My wormbin is up again! I have no idea how many worms are inside, but I’m sure there are lots of them.

After my first attempt on vermicomposting came to an unfortunate and unexpected end last summer, I discovered that I still had few worms and cocoons scattered over my flower pots. So I tried to restore my worm population.


I thought that they would multiply faster if left in flower pots, with familiar medium and plenty of space. I started by just occasionally burying banana peels in the pots. After a while, I moved a part of soil with remainders of banana peels and lots of little worms into an empty pot, added some food scraps and covered everything with dry leaves, branches and roots from my plants. This happened around April, I guess. Since then, I kept burying banana peels and getting additional bunches of worms from under my plants (not too many, maybe around 20 worms at a time, but they didn’t tend to decline, which makes me think they’re wondering all over the pot, not just staying close to the peels). By May or June the “worm pot” was full, so I moved the content into my bin, which has been idling for one year. In the process I found lots of cocoons, so I didn’t “harvest” any compost, just dumped everything into the bin and added some shredded paper and cardboard. Now I have a usual bin with a decent number of worms in it.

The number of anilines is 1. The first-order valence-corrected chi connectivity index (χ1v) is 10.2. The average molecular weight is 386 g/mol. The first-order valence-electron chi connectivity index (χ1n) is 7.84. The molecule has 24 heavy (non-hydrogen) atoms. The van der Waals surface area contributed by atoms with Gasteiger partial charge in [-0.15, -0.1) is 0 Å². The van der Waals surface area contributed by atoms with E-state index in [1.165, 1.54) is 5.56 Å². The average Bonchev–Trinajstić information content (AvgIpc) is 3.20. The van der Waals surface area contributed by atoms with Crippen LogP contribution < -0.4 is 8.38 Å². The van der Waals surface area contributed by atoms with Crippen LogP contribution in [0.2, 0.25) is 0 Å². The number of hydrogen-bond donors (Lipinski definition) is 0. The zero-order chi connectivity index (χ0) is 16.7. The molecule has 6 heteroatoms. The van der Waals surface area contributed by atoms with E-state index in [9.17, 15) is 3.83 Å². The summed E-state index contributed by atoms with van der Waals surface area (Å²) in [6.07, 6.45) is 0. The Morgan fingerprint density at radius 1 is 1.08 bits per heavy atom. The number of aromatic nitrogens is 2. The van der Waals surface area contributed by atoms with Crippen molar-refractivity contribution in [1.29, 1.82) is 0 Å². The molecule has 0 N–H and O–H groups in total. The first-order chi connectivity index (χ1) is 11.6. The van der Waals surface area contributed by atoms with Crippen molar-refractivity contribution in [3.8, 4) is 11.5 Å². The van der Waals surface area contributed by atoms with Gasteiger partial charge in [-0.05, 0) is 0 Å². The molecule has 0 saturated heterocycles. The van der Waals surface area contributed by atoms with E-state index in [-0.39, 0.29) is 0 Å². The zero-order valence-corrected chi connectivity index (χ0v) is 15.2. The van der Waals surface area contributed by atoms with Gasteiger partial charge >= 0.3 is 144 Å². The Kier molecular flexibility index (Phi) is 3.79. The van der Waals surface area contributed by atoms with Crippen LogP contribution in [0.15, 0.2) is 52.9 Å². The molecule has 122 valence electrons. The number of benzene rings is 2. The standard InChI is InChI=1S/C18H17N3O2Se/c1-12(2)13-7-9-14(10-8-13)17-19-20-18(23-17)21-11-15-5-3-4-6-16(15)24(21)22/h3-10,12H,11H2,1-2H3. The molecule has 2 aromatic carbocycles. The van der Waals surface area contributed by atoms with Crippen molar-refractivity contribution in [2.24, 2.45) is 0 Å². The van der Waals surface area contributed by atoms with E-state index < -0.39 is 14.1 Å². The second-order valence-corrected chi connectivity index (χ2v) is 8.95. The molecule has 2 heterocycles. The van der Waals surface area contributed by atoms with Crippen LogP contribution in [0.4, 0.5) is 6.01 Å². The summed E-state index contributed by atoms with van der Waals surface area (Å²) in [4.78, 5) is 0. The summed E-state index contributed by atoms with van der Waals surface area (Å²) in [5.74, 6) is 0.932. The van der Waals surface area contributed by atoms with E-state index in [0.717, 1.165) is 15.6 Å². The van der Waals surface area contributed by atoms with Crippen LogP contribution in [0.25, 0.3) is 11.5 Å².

By the way, I went into another experiment — I bought bokashi. Every now and then I come across bokashi on the net, so two days ago I decided to give it a try. I wasn’t going to buy a bokashi bucket, just the powder, so I didn’t care to read about what a bokashi bucket looks like. Later this turned out to be my mistake. I thought: “I know about wormbins. They need moisture and air. Bokashi must be very similar”. I was wrong.

Instead of reading a bit more about bokashi, I just bought a 600 g. bag of bokashi powder, took an empty flower pot (yeah, somehow I always have empty pots), put some food scraps (mainly watermelon rinds, and a piece of tofu — everything very wet) and a layer of bokashi, covered by another drip tray and let it sit. After some thorough reading I realized that wet scraps are not very welcome in bokashi system and that oxygen is just contraindicated. Today, much as expected, my bokashi pot started releasing “juice”, a very smelly liquid. The content of the pot was more or less ok, but before it was too late I interrupted the experiment and dumped everything into the wormbin.


Just like last year, I found some black soldier fly larvae in my worm bin. One thing is that they are quite repelling. I can touch a worm if I have to (say, if I see one outside the bid and have no chopsticks around), but I wouldn’t touch a BSFL. Another thing is that, contrary to what I read about them, I still think they stress my worms. Hopefully, they are a short-term phenomenon and will disappear soon.

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